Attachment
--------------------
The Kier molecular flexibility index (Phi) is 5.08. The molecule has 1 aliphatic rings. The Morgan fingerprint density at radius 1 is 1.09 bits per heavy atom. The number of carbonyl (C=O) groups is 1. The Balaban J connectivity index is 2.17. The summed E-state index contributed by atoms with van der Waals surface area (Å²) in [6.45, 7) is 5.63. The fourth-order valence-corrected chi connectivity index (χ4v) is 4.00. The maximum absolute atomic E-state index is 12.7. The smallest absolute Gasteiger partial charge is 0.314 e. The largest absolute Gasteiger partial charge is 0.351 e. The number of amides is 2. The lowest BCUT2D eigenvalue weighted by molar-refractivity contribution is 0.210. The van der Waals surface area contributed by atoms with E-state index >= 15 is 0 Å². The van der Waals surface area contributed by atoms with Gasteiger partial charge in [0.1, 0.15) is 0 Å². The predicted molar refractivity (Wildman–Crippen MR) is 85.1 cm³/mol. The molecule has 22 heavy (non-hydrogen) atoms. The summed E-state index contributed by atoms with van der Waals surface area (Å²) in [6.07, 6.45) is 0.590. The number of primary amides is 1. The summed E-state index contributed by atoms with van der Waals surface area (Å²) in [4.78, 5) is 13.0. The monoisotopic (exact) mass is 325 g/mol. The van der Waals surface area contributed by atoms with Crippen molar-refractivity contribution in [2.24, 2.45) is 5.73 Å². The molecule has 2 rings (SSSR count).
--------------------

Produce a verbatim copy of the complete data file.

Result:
The Kier molecular flexibility index (Phi) is 5.08. The molecule has 1 aliphatic rings. The Morgan fingerprint density at radius 1 is 1.09 bits per heavy atom. The number of carbonyl (C=O) groups is 1. The Balaban J connectivity index is 2.17. The summed E-state index contributed by atoms with van der Waals surface area (Å²) in [6.45, 7) is 5.63. The fourth-order valence-corrected chi connectivity index (χ4v) is 4.00. The maximum absolute atomic E-state index is 12.7. The smallest absolute Gasteiger partial charge is 0.314 e. The largest absolute Gasteiger partial charge is 0.351 e. The number of amides is 2. The lowest BCUT2D eigenvalue weighted by molar-refractivity contribution is 0.210. The van der Waals surface area contributed by atoms with E-state index >= 15 is 0 Å². The van der Waals surface area contributed by atoms with Gasteiger partial charge in [0.1, 0.15) is 0 Å². The predicted molar refractivity (Wildman–Crippen MR) is 85.1 cm³/mol. The molecule has 22 heavy (non-hydrogen) atoms. The summed E-state index contributed by atoms with van der Waals surface area (Å²) in [6.07, 6.45) is 0.590. The number of primary amides is 1. The summed E-state index contributed by atoms with van der Waals surface area (Å²) in [4.78, 5) is 13.0. The monoisotopic (exact) mass is 325 g/mol. The van der Waals surface area contributed by atoms with Crippen molar-refractivity contribution in [2.24, 2.45) is 5.73 Å². The molecule has 2 rings (SSSR count).